One day Serene Ismail woke up with no vision in her right eye.
Just a few days into her married life, and traveling on a honeymoon, she thought it was caused by the eyelash extensions she wore at her wedding.
“I thought it would go away soon, but my mother insisted on getting my eye checked,” Serene said.
“When we returned back home I went to see the optometrist, and was referred to Westmead emergency department, because he suspected it was a neurological issue.”
After a few blood tests, an MRI and a lumbar puncture, Serene was diagnosed with multiple sclerosis. She was 21 years old.
“I had never heard of it before, so I started reading about this condition,” she said.
“Suddenly, all the weird symptoms that I had been having earlier made sense. Since high school I had occasional vertigo, hearing or taste loss, and I was getting tired on days I was not very active.”
Multiple sclerosis (MS) is a chronic condition involving the central nervous system. With MS, the immune system attacks the protective layer around nerve fibers.
First signs of MS usually appear at a young age and it is more common in women.
Serene was referred to Westmead Hospital’s Multiple Sclerosis clinic, where she was offered a treatment plan that would help to manage her symptoms.
“I usually take everything on the chin, and I learned to accept this condition,” Serene said.
“I got pregnant just before starting the treatment, so I had to postpone it until after the delivery of my daughter.”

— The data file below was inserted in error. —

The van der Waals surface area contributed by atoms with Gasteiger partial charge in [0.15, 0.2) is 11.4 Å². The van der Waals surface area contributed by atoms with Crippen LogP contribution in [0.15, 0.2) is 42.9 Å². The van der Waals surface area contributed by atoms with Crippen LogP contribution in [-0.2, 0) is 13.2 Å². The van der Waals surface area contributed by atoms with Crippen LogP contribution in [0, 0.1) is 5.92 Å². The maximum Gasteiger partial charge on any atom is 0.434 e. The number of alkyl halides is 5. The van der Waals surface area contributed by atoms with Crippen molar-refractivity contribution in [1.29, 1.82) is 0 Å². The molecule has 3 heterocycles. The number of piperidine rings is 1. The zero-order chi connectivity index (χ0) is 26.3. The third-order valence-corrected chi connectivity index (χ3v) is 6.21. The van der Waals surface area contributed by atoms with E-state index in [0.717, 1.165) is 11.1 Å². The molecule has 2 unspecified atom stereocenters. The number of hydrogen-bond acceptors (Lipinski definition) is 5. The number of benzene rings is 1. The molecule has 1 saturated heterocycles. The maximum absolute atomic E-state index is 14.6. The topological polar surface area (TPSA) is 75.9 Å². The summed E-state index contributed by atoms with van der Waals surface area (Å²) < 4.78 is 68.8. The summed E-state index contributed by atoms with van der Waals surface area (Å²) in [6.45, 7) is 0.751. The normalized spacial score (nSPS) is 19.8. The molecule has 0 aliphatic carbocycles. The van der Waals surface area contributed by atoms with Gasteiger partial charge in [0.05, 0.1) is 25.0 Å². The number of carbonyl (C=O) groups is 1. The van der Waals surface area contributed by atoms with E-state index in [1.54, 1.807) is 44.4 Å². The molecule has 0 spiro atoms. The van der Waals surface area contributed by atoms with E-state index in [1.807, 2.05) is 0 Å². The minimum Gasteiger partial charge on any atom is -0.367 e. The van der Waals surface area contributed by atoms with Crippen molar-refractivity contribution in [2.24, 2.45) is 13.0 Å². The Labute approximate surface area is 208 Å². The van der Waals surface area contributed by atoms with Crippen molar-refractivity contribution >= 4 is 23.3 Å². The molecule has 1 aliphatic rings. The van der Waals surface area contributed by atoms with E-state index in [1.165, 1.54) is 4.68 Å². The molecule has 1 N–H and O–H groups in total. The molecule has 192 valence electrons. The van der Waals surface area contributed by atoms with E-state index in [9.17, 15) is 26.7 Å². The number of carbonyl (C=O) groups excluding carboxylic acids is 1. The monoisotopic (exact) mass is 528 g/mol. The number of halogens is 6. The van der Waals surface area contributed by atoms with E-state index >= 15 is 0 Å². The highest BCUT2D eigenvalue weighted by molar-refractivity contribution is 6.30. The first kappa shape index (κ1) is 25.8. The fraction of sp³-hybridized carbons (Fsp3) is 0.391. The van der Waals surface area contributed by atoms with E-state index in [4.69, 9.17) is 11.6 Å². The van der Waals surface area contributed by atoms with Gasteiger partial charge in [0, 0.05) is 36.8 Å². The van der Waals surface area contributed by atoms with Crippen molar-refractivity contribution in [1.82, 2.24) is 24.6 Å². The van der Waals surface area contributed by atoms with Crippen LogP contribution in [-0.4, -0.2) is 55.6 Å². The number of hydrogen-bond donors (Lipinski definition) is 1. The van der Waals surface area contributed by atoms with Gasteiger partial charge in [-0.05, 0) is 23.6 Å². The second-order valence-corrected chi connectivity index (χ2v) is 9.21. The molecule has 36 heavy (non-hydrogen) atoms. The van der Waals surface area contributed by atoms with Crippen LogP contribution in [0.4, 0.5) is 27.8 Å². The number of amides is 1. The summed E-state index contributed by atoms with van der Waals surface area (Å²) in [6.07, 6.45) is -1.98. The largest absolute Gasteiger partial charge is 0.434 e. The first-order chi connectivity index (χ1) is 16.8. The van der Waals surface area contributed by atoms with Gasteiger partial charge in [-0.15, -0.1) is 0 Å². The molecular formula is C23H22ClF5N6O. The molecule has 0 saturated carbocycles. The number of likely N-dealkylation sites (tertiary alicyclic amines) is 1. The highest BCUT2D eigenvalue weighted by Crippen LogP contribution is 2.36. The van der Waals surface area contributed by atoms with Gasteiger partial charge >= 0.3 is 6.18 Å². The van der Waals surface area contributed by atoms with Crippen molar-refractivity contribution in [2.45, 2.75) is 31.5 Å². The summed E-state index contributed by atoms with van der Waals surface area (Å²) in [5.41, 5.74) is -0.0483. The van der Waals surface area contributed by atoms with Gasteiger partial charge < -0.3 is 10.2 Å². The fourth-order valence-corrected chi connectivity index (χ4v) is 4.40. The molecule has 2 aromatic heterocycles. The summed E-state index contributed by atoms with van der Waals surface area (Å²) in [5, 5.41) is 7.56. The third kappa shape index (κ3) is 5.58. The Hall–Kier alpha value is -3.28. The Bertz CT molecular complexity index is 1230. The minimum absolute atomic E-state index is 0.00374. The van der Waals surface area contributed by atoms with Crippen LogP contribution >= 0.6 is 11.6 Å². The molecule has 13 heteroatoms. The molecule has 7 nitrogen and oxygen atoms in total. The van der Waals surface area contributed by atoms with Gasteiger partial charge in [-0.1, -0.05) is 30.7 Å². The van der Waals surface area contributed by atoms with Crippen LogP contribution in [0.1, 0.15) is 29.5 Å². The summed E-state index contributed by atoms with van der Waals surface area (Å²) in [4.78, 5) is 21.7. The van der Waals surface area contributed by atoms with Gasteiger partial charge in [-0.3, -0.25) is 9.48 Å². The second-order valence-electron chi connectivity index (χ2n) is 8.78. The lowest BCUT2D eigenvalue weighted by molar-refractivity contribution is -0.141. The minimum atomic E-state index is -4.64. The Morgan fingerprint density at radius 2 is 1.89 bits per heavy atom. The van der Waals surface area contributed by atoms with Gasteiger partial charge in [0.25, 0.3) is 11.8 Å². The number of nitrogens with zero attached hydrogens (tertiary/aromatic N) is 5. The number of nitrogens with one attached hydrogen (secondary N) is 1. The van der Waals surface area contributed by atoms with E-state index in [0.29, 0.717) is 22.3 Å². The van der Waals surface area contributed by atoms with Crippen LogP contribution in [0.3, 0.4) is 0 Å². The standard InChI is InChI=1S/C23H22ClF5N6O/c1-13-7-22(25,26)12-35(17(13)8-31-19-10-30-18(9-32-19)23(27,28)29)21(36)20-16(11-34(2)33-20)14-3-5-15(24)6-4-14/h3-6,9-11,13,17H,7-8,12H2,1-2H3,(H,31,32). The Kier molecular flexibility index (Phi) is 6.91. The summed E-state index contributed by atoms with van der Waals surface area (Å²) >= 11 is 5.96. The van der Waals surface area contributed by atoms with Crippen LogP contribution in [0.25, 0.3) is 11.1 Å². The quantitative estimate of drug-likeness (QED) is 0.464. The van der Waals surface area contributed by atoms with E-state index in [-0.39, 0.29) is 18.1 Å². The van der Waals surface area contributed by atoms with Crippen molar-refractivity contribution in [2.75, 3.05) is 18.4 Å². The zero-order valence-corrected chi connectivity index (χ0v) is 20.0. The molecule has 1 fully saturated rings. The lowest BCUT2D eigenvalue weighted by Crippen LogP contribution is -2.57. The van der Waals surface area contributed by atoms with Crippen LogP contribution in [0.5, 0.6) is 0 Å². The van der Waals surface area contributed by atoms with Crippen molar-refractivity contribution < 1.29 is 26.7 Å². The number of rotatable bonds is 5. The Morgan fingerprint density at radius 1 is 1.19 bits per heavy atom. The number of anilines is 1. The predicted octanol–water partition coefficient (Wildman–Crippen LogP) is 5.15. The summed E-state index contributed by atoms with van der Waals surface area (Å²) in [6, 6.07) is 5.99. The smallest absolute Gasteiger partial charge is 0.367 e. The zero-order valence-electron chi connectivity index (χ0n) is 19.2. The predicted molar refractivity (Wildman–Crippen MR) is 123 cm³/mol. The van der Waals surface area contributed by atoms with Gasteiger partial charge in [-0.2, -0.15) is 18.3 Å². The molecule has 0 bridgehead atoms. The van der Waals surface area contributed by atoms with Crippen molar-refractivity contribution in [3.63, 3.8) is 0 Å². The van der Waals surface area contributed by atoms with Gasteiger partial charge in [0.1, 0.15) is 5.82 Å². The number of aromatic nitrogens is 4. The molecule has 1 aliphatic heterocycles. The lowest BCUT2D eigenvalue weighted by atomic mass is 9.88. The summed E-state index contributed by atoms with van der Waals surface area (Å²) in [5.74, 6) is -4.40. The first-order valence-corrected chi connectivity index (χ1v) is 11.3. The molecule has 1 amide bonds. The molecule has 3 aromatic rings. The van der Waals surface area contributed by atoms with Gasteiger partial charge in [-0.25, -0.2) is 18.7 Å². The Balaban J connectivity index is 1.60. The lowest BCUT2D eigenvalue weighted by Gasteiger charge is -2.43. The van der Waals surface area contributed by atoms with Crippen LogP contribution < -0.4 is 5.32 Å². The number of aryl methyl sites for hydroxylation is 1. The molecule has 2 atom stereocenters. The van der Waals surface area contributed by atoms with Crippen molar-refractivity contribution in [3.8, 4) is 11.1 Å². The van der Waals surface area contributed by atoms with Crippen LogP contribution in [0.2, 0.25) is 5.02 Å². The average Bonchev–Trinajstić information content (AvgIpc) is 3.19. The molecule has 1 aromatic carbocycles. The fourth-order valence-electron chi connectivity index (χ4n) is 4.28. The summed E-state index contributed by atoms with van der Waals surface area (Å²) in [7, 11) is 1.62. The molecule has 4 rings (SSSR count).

Serene had to make a few adjustments to her life, and quitting the gym was one of the most upsetting for her.
“I used to be a fitness fanatic, but I had to stop it when MS relapses started happening. I do miss my gym days,” she said.
“If you are having some unexplained symptoms, see a neurologist.
“Thinking forward about your life, it’s good to be in the know about your condition, as it will progress more.”
The head of Westmead’s MS clinic Professor Steve Vucic said it was best to get diagnosed and start receiving treatment as soon as possible.
“With the modern technologies and MRI, one clinical event is enough to diagnose MS,” Prof Vucic said.
“Currently there are 15 different treatment options that include injectables, tablets and infusions.
“We have a multidisciplinary setting at the clinic that allows us to monitor how our patients respond to the offered treatment and make necessary adjustments.”
Westmead Hospital’s MS clinic is one of the centres participating in a new international clinical trial. The study will run for two years and will test the new treatment for patients with the most problematic kind of MS, primary progressive MS.
“It is an exciting opportunity for us. We are proud that our clinic is recognised as one of the centres around the world to participate in this trial,” Prof Vucic said.
“To anyone who is having any unexplained neurological symptoms, please come forward and see a neurologist.”
“The treatments available today are very effective. Patients with MS can have a fairly normal and active life.”
To learn more about multiple sclerosis, click here.